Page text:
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With 2016 almost in the rearview mirror, T-Mobile now covers 313 million people

For several years, T-Mobile has had no problem with propping up its own features and services while knocking down the competition. That did not change much with its end-of-year wrap-up[1], but it at least contains a few nuggets of information worth stowing away for the coming year. In terms of networks, most of the hype surrounds 5G, even though it is a standard not yet defined that will require all-new infrastructure.

From mobile networks to manufacturers, most have circled 2020 as the year that 5G will take off. T-Mobile was not that specific in its wrap-up, though the self-described “Uncarrier” admits that it will take “several more years until we see a proper 5G roll-out of some kind. More: No free lunch in the Netherlands — T-Mobile ordered to stop free music streaming[2]

Even so, T-Mobile commits to being ready for 5G when it is available for commercial use, though the carrier is quick to remind us that it is the only one in the U.S. to feature 1 Gbps speeds on its network. Granted, that was achieved with an “un-released handset,” and who is to say how T-Mobile’s gigabit LTE will hold up when more supported devices are hogging the network. The Uncarrier also announced it covers 313 million people in the U.S., one million shy of Verizon’s coverage.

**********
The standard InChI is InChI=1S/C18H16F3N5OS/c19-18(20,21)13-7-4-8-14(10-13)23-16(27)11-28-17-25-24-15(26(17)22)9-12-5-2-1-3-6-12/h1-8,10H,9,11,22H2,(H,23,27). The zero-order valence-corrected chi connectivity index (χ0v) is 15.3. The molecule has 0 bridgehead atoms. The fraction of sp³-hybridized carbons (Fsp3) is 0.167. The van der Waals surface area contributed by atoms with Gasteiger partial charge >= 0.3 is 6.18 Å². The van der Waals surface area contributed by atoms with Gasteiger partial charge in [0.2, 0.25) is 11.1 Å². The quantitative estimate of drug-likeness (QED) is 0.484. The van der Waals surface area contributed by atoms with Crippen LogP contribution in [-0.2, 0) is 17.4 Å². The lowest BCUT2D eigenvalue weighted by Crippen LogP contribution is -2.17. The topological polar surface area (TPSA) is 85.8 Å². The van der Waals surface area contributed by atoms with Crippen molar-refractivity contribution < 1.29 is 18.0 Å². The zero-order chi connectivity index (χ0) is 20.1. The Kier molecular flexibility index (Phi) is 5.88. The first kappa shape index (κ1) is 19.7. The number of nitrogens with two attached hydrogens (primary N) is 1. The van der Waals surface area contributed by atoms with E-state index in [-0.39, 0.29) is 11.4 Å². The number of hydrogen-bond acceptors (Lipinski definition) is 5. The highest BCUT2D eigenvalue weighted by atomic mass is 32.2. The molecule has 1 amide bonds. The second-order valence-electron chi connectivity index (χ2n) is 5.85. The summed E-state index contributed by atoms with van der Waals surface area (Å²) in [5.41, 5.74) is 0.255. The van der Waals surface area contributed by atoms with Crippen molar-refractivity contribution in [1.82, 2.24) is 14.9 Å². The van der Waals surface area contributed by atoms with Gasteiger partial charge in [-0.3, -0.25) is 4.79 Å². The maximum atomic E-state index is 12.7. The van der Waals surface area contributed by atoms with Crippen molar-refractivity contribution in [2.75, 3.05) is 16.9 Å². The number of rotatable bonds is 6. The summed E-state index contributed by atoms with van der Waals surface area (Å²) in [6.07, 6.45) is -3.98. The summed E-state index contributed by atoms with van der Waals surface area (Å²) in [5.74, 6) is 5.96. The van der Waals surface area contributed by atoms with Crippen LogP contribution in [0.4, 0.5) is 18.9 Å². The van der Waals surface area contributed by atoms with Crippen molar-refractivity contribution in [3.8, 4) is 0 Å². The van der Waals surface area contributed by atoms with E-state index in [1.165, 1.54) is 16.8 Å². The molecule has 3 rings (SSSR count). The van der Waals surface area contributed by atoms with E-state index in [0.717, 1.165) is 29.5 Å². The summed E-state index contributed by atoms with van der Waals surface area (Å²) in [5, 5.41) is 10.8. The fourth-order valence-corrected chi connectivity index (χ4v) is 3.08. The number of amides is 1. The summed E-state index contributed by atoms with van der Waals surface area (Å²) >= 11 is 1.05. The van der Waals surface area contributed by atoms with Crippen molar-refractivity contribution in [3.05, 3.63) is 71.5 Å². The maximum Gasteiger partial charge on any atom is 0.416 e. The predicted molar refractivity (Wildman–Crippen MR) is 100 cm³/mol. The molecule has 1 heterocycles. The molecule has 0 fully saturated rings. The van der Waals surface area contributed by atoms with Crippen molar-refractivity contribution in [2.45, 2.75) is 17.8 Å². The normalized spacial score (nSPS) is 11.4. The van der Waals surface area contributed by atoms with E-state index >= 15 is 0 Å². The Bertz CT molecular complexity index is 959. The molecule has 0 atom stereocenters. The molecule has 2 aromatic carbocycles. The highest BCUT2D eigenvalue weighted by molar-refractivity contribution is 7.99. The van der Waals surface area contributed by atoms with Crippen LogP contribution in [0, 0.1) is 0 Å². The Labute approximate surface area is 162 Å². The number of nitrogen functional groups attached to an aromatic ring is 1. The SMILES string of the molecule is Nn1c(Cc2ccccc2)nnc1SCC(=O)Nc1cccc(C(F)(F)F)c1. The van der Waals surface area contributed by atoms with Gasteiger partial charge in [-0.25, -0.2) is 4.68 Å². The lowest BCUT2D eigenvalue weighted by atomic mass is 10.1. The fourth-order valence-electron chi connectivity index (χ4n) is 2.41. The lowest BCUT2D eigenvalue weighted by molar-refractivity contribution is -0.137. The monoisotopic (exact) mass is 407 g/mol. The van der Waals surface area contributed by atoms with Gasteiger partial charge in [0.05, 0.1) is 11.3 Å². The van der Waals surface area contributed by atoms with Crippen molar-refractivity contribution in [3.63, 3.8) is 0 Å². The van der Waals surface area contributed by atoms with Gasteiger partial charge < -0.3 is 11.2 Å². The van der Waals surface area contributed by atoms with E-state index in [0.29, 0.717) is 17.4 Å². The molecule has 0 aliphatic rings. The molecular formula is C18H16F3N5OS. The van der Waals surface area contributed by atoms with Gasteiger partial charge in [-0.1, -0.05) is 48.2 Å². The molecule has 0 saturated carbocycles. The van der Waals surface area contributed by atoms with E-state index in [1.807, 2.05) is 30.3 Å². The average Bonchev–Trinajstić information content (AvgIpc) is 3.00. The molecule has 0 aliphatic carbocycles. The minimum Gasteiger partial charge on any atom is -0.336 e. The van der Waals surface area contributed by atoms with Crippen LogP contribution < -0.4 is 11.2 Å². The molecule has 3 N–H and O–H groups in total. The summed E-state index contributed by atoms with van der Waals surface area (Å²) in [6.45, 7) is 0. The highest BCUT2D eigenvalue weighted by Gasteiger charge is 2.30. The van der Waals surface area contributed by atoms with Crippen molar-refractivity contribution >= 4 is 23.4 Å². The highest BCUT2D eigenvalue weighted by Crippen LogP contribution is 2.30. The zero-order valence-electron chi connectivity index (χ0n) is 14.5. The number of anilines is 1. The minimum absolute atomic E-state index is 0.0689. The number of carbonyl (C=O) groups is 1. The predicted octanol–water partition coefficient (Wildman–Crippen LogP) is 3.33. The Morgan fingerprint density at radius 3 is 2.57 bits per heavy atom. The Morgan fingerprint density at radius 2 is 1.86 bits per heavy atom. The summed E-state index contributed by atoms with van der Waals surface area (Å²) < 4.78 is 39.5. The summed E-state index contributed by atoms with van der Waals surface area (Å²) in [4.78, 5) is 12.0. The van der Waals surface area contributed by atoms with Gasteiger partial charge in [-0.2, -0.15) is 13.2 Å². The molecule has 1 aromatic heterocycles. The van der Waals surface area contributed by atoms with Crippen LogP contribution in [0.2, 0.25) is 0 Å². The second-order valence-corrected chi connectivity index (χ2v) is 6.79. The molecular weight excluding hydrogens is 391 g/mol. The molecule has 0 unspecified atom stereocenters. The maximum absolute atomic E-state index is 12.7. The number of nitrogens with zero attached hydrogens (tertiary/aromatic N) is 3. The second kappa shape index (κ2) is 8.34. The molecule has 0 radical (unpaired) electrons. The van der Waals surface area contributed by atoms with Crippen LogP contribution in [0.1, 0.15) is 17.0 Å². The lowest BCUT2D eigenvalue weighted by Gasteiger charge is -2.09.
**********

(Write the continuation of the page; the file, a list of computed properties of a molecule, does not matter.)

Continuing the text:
This is not the same as the number of people that are served, and one million people is still a huge chunk to be left out. With that said, the figure is still impressive when you consider where T-Mobile is positioned relative to Verizon and AT&T. Finally, based on data provided by Ookla, T-Mobile touted that its LTE network download speed (24.4 Mbps) is faster than Verizon’s (24.3 Mbps), AT&T’s (23.9 Mbps), and Sprint’s (15.2 Mbps).

Overall, T-Mobile has plenty to be happy about going into 2017, but the company’s zero-rating with its music and video streaming gives it some reason to pause, since the Netherlands already called it out[3] for the practice.


  1. ^ wrap-up (newsroom.t-mobile.com)
  2. ^ No free lunch in the Netherlands — T-Mobile ordered to stop free music streaming (www.digitaltrends.com)
  3. ^ called it out (www.digitaltrends.com)

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